RG columnist Don Kahle is no economist, so he usually makes sense. Here’s his modest proposal on what to do about UO’s Duck problem – spin them off as an entertainment LLC.
We trust unfettered economics to produce outcomes that are optimized. We want nothing more for our Ducks than optimized outcomes.
We’re not uncomfortable with the market’s invisible hand controlling our football team’s fate. We only ask the invisible hand to stop shielding our eyes.
Here’s Kahle in the RG on Trustee Ginevra Ralph’s March 2015 comments on the Duck’s cheerleaders:
Suggestive moves are by definition not declarative. And so, University of Oregon Trustee Ginevra Ralph should be commended for asking what certain cheerleading moves are meant to convey. As one of the new leaders of Oregon’s flagship university, she demonstrated educational excellence on multiple levels.
Universities across the country have been embroiled in a constellation of issues that point toward sexual predation. This is a nettlesome issue everywhere but it’s more complicated on campuses, where all sorts of expression and freedom are being explored. Creating a single “student body” monolith doesn’t help.
There can be no single standard for student body behavior when half its population is striving to become young adults and the other half is choosing to act like children. …
This “teachable moment” is a new one. Never in the UO’s history has its leadership been both local and collective. Ralph spoke as one-of-many, not as one-of-one. She led with a question, carefully posed — not a dictate.
Most important decisions that most of us will make in life are products of just the sort of give-and-take that Ralph invited her colleagues to undertake. … Intelligence is good, but it cannot match the power of open dialogue, shared intent, and community values. Again, Ralph has shown the way. Asking hard questions is where it all begins, and the university should be the best place for that beginning to occur.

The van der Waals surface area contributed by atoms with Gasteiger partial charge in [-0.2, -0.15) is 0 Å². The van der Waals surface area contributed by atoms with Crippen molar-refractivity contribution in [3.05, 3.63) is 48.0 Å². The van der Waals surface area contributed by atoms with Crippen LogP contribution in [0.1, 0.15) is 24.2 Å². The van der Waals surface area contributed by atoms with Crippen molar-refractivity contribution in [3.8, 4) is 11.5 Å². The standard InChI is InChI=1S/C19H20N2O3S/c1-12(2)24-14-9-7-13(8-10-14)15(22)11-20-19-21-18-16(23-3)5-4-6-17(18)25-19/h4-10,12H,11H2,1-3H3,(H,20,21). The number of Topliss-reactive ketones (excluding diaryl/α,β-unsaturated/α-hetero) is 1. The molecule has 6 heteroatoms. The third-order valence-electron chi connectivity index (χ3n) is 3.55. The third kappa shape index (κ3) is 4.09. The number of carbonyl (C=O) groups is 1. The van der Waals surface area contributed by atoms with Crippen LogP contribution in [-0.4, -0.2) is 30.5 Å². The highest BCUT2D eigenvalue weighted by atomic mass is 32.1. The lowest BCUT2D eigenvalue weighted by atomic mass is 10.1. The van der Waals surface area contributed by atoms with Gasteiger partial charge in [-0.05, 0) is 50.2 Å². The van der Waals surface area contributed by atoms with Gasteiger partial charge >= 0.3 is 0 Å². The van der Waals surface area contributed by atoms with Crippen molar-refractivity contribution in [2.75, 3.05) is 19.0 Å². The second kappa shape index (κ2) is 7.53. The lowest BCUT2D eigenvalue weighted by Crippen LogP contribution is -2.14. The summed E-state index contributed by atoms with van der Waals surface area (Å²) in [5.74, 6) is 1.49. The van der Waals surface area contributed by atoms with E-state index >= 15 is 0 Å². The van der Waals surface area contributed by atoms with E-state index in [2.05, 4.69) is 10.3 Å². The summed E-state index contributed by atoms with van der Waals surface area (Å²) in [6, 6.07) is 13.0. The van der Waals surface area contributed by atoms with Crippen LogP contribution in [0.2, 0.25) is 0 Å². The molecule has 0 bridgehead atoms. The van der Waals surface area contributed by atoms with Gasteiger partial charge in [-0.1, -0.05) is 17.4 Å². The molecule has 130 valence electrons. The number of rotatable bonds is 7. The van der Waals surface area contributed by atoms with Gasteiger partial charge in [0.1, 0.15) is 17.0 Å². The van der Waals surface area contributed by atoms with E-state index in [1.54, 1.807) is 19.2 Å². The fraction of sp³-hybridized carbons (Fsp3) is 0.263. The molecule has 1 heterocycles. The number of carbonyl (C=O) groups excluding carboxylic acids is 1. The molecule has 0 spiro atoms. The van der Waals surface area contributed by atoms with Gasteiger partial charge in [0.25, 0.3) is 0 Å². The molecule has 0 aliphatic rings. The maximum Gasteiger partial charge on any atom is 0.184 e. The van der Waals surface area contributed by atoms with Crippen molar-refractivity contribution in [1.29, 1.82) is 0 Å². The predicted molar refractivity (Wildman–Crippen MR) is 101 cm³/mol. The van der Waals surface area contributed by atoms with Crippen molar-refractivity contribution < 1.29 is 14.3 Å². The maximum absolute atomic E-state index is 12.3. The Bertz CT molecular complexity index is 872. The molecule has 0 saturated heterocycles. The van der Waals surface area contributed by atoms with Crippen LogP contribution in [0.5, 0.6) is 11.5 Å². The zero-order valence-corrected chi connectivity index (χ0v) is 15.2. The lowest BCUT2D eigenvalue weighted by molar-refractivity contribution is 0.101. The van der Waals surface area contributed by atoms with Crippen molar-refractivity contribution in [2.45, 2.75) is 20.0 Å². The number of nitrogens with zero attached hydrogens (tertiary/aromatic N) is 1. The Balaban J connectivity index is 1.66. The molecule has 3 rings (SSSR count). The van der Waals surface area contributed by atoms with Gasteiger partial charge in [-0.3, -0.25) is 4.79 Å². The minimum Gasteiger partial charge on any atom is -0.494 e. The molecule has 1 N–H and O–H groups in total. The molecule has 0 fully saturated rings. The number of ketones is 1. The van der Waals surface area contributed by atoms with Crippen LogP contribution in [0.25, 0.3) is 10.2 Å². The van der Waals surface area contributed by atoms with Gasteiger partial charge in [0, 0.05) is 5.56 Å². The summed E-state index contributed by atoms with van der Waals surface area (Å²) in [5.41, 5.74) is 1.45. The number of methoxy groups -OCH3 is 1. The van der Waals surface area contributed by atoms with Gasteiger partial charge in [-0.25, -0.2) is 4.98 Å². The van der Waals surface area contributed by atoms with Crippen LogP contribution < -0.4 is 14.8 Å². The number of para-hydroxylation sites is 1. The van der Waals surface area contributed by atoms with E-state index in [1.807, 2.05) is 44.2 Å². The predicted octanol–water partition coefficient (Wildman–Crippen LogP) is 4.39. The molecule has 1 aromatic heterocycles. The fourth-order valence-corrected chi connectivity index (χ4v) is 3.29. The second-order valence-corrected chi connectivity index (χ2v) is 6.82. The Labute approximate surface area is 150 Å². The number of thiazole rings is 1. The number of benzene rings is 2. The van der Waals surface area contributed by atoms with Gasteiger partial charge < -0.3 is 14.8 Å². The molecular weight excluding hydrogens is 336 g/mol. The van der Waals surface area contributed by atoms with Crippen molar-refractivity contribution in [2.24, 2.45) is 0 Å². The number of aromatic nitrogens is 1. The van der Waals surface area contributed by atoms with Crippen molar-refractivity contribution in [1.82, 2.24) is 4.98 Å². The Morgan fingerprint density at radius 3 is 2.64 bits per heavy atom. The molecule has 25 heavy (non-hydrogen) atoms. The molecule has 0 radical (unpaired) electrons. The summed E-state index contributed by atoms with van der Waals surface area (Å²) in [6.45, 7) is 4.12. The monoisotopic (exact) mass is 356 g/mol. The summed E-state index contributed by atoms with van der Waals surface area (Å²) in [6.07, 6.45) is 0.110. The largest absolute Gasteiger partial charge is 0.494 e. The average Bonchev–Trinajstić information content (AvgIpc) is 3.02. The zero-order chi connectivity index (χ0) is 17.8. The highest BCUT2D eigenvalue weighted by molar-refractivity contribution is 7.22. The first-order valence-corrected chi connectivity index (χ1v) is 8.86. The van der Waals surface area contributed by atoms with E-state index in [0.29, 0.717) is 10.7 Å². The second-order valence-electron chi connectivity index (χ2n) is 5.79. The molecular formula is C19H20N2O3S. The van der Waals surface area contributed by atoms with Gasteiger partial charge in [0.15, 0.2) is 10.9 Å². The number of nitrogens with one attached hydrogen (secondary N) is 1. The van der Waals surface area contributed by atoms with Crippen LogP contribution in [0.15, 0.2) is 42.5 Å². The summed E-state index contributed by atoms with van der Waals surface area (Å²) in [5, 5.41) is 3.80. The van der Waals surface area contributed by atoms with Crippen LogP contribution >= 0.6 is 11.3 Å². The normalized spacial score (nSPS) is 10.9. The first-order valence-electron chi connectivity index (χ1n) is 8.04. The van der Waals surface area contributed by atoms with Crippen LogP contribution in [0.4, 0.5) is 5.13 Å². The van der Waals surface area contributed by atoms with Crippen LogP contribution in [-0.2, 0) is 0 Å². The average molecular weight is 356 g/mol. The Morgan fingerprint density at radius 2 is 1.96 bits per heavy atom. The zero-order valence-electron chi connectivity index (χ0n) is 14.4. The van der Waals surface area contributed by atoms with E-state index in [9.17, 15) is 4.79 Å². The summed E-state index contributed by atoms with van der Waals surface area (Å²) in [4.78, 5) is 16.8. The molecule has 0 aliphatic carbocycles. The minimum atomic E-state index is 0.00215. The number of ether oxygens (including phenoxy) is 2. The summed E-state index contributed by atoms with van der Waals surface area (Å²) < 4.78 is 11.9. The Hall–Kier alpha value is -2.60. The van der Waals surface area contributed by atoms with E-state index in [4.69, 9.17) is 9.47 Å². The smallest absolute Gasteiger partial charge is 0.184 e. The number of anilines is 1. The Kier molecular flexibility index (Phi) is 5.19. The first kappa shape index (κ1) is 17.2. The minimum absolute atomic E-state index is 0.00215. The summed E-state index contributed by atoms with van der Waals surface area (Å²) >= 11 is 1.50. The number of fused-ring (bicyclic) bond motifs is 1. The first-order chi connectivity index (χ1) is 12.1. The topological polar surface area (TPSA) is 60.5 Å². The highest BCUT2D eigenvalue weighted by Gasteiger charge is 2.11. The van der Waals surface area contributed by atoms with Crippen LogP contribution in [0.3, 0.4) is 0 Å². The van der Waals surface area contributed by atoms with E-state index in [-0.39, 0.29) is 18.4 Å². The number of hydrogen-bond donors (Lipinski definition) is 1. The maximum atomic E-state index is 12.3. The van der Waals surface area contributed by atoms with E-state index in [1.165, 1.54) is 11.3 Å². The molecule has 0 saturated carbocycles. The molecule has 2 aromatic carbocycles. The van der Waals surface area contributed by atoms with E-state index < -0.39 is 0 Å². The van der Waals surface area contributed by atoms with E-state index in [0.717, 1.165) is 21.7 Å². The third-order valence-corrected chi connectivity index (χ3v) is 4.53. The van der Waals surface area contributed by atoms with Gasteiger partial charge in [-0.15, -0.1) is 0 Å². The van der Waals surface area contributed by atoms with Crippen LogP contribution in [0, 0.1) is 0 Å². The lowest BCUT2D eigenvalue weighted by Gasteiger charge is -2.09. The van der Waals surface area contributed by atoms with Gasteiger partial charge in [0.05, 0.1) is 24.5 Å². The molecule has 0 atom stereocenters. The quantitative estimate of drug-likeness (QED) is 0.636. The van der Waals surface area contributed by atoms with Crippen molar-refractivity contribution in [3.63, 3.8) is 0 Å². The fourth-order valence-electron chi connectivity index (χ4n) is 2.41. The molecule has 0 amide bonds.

As it turns out it appears that some members of the UO Board of Trustees were not happy about Ginevra Ralph saying something that diverged from their “rah-rah big-time sports are great” party line. Next week’s board agenda includes a proposal to change their own code of conduct:
Yes, we wouldn’t want to confuse the public with differing views on how to implement the mission of a public university.
It’s hard to read this as anything other than a slap at Ginevra Ralph, and a sign that at least some Trustees should read Kahle, and try to understand what it really means to “advance the mission of the UO”.
Here’s Diane Dietz’s March 2015 report on Ralph’s cheerleader questions, and the interesting public discussion they started:
Ginevra Ralph hesitated when she brought up the subject to fellow members of the University of Oregon Board of Trustees recently.
She could imagine the reaction before she spoke: She’s a prude. She’s an enemy of free speech. Or she is the type of person who would blame the victim in a sexual assault.
But Ralph, who besides being a trustee is a prominent Eugene arts administrator, plunged ahead:
“I have watched people be incredibly uncomfortable with the U of O cheerleaders,” she told the trustees, “and they actually leave the basketball (arena) during intermission because of the overt sexual dancing, or whatever you want to call it.”
UO cheerleaders perform traditional straight-arm leaps and cheers with pom pom shaking, but they also shimmy their shoulders and chests, roll their hips and pop out their bottoms.
The cheerleaders perform to overtly sexual lyrics, such as Jessie J’s “Bang Bang,” which goes:
“Back, back seat of my car — I’ll let ya have it.
Wait a minute lemme take you there — ah
Wait a minute till ya — ah.”
Cheerleaders serve as “official ambassadors for the University of Oregon,” according to the UO athletic department’s Web page.
“It’s one thing if someone is doing any of that on their own,” Ralph told the trustees, “but we are making a public statement. … I’d like to see us analyze it a little bit.”
No other trustee commented on the topic. …